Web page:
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British space rocket's return?

It is 38 years since the UK government abandoned its successful satellite launcher programme, Black Arrow. It could be argued that the cancellation of Black Arrow marked the end of the UK's chances of becoming a major space power. The UK had been at the forefront of rocketry since World War II but swiftly fell behind during the 60s and 70s (watch a video below). All future British satellite launches had to rely on foreign rockets. Had the Black Arrow not been abandoned, British (and European) spacecraft manufacturers may now be launching their spacecraft with an evolution of this rocket. The cost of launches is one of the remaining constraints on lowering the cost of space missions. Small satellite pioneer SSTL has made good use of the highly reliable Soyuz launch vehicles, or Dnepr rockets launched from Kazakstan or Russia for its missions. However, there is a reason why there launch vehicles are tried and tested - the Soyuz has been in use for over 40 years! Whilst the Soyuz offers a highly competitive launch compared to its larger European couterpart, SSTL has always belived that there is space in the industry for a more modern and cost effective technology more in keeping with its spacecraft and completing and offering that can change the economics of space. The activities of its former shareholder US-based SpaceX in developing low cost launch vehicles have always been of great interest, for example the succesful launch of the Falcon 1. SSTL is now talking to compatriot Sir Richard Branson's Virgin Galactic about developing a British space rocket to rekindle native space capability in the UK and lower the cost of future small satellite missions by at least $5m. SSTL's Dr Adam Baker is convinced all the expertise in composite structures, guidance and avionics, propulsion and engineering exists in the UK to make it happen. The benefits to the UK's engineering and technology sector in developing and manufacturing these technologies are clear and SSTL are hoping to get the backing of Minister of State for Science and Innovation, Lord Drayson for a government-backed study that would consider the feasibility and business case of a low cost commercial British launch vehicle. Virgin Galactic wants to pursue other uses for the White Knight (see White Knight two video below) craft beyond space tourism, and it says the idea of using it as a platform to release a British satellite launcher is an appealing one.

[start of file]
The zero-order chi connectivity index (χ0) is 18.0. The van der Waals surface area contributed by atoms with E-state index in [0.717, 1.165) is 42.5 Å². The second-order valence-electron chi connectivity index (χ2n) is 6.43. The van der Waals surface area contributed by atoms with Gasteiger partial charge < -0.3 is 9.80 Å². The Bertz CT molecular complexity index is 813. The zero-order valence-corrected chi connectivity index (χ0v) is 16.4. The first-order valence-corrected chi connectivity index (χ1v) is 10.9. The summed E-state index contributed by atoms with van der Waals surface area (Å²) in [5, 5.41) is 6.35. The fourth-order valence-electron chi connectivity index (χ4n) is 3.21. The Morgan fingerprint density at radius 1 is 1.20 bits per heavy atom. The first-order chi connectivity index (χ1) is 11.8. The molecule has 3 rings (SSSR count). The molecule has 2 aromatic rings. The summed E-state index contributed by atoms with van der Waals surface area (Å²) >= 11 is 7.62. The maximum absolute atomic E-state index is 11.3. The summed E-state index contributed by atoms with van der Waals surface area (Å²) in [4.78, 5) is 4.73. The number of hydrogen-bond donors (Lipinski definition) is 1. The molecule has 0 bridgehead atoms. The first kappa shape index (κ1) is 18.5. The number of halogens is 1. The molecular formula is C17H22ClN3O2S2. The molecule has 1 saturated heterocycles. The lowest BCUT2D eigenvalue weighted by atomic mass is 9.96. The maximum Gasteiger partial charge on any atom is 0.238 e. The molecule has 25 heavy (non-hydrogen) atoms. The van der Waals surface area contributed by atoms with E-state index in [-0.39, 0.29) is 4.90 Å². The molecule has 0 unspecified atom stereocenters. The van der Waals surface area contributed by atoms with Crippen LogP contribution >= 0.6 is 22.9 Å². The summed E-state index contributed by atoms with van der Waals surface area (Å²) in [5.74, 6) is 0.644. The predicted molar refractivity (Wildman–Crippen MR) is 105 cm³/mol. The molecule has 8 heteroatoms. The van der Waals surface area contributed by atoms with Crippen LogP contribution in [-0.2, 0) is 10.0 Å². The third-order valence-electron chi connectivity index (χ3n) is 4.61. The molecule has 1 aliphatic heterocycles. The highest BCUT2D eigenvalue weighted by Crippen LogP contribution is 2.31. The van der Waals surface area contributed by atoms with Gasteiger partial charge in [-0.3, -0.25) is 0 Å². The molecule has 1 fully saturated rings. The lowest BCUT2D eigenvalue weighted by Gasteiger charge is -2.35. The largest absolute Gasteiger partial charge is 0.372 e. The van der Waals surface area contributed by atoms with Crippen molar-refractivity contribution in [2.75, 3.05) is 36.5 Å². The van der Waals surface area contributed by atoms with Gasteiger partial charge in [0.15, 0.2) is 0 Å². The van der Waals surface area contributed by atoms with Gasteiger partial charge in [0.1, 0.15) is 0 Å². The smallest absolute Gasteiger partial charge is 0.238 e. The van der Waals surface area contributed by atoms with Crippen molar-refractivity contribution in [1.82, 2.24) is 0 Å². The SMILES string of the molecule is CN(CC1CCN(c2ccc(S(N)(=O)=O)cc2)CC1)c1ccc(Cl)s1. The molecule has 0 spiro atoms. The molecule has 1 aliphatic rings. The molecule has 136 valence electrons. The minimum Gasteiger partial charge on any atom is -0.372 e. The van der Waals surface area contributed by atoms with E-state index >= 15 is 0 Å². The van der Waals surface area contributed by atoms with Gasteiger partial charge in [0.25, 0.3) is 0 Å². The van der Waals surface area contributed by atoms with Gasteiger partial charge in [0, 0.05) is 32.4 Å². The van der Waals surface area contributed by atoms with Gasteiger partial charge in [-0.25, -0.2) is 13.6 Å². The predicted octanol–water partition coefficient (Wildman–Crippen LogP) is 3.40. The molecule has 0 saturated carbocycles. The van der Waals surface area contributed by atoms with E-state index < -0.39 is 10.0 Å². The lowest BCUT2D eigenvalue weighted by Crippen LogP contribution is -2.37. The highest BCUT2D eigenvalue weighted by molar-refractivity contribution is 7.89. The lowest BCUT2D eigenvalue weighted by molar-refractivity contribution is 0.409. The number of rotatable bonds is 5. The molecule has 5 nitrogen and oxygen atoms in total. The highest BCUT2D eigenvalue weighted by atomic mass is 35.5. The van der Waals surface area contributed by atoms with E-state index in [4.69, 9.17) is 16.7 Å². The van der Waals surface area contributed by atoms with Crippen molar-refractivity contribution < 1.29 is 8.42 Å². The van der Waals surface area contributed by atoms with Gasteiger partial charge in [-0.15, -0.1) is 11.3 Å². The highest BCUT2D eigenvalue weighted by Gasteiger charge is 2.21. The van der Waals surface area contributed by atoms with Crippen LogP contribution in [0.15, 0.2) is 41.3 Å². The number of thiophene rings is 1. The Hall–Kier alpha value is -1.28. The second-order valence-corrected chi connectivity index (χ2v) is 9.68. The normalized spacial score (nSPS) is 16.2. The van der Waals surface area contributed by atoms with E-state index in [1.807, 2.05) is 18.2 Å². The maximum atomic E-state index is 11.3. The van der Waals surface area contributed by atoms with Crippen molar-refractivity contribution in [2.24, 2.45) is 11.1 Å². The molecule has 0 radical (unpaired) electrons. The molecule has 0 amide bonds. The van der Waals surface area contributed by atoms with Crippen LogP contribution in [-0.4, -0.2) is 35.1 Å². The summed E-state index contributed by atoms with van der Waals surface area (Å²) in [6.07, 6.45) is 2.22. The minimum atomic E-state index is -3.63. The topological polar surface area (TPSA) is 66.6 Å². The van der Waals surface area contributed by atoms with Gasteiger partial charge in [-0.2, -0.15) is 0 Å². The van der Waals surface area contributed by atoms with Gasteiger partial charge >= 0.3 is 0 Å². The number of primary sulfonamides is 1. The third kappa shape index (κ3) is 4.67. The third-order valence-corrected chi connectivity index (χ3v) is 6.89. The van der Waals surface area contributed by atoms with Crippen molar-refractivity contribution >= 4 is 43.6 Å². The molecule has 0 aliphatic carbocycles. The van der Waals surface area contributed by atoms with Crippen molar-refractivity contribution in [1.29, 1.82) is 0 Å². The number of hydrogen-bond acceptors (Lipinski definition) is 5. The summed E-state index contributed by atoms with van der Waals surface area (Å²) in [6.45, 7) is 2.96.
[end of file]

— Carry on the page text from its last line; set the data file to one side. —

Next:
03 February 20090 Comments1 Comment

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